I think just about every mother has shed a few tears reading Robert Munsch’s Love You Forever. In the story, the mother secretly checks in on her son as he is sleeping every night, as an infant, a toddler, a little boy… even as he grows to a man. She says a little poem each night, reaffirming her love. In the end, he does the same when she is old and frail. It touches something primordial about the love between a mother and her children. Many of us have had a similar routine, although perhaps not making nightly in-person visits once they have gone off to college!
Instead of just checking on them, have you thought about blessing your children? One of the great privileges of parenthood is the right to give our children a blessing. Normally, blessings are given by priests, who have the authority to call upon God for His blessing, and we see this frequently at Mass and elsewhere. The authority that parents have is literally God-given and as such allows us to invoke God’s blessing on our children. That’s awesome and perhaps a little intimidating, but fear not!
There are no set formulas or rules. Some parents will trace a little cross on the child’s forehead, with or without holy water, and say something like, “May Almighty God bless you, the Father and the Son and the Holy Spirit. Amen.” Others may simply say, “God bless you, [child’s name].” Still others may be more elaborate – there are many beautiful blessings that can be used. The important thing is that this is another beautiful gift that God has given us as parents that we are invited to pass on to our children.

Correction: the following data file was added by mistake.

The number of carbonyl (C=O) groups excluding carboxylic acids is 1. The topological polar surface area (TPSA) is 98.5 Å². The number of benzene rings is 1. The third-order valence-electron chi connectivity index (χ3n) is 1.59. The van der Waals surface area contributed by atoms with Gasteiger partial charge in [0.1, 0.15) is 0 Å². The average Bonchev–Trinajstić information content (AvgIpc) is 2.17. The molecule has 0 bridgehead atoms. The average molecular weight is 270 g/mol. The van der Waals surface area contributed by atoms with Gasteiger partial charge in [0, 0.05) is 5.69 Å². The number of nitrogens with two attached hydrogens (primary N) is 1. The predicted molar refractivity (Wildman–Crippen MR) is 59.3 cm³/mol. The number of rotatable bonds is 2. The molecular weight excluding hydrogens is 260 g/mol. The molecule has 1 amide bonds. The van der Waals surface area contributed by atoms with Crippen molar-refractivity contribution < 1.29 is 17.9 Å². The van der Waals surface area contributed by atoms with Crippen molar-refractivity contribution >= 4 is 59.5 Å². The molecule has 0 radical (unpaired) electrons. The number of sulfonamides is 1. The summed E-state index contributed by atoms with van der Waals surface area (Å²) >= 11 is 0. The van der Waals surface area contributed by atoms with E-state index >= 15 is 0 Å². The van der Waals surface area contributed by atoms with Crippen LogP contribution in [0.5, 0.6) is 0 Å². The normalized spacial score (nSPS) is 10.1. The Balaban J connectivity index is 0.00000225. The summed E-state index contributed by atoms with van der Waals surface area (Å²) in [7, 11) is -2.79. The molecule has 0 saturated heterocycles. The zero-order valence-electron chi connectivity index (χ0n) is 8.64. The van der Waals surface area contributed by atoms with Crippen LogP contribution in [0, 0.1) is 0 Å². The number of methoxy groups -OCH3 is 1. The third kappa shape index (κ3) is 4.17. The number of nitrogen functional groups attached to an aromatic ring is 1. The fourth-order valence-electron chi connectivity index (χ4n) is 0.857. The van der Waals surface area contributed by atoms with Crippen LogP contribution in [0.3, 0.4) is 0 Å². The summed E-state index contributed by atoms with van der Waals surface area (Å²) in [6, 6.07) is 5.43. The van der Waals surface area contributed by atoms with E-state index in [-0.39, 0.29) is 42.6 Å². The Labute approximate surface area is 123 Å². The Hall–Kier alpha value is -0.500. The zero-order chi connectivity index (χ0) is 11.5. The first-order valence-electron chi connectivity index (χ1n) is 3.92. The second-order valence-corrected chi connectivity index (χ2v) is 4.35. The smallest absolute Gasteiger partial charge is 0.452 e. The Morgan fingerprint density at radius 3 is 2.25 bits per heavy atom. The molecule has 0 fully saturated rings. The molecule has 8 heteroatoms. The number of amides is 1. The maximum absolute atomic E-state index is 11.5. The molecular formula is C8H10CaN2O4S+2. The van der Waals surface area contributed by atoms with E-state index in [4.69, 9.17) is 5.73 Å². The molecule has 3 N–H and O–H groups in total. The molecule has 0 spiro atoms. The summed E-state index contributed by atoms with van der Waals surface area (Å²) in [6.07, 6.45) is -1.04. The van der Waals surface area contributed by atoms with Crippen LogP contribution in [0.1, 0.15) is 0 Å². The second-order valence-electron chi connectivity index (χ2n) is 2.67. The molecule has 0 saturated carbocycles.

Bedtime may be the most obvious time to bless our children but we are certainly not limited to it. Why not lavish God’s grace upon them? Many parents bless their children when they leave for school and continue the practice during the teen years when the kids go out on their own, especially at night. There are times when they are sick, or anxious, or challenged in some way, and these are occasions when blessing them may be especially meaningful. People who have grown up with this practice recount how safe that made them feel, assured of God’s presence with them.
A parental blessing is a simple but profound reminder to the child that he is loved, and that his true identity comes from God. It is like a shield. The act of blessing one’s child also reminds the parents of their awesome responsibility and allows them to pause for a moment and ask for God’s grace. When a child is blessed it helps her realize that she ought to respect her parents, because her parents, however imperfect, love her and seek goodness for her. Likewise, it reminds the parent of the child’s inherent dignity and individuality; she is a gift, not a possession. (Anna Keating, The Catholic Catalogue)
Blessing our children is both efficacious and catechetical. That is, God will bless our children and our children will learn to turn to God for their needs. We would do well to do so frequently and generously.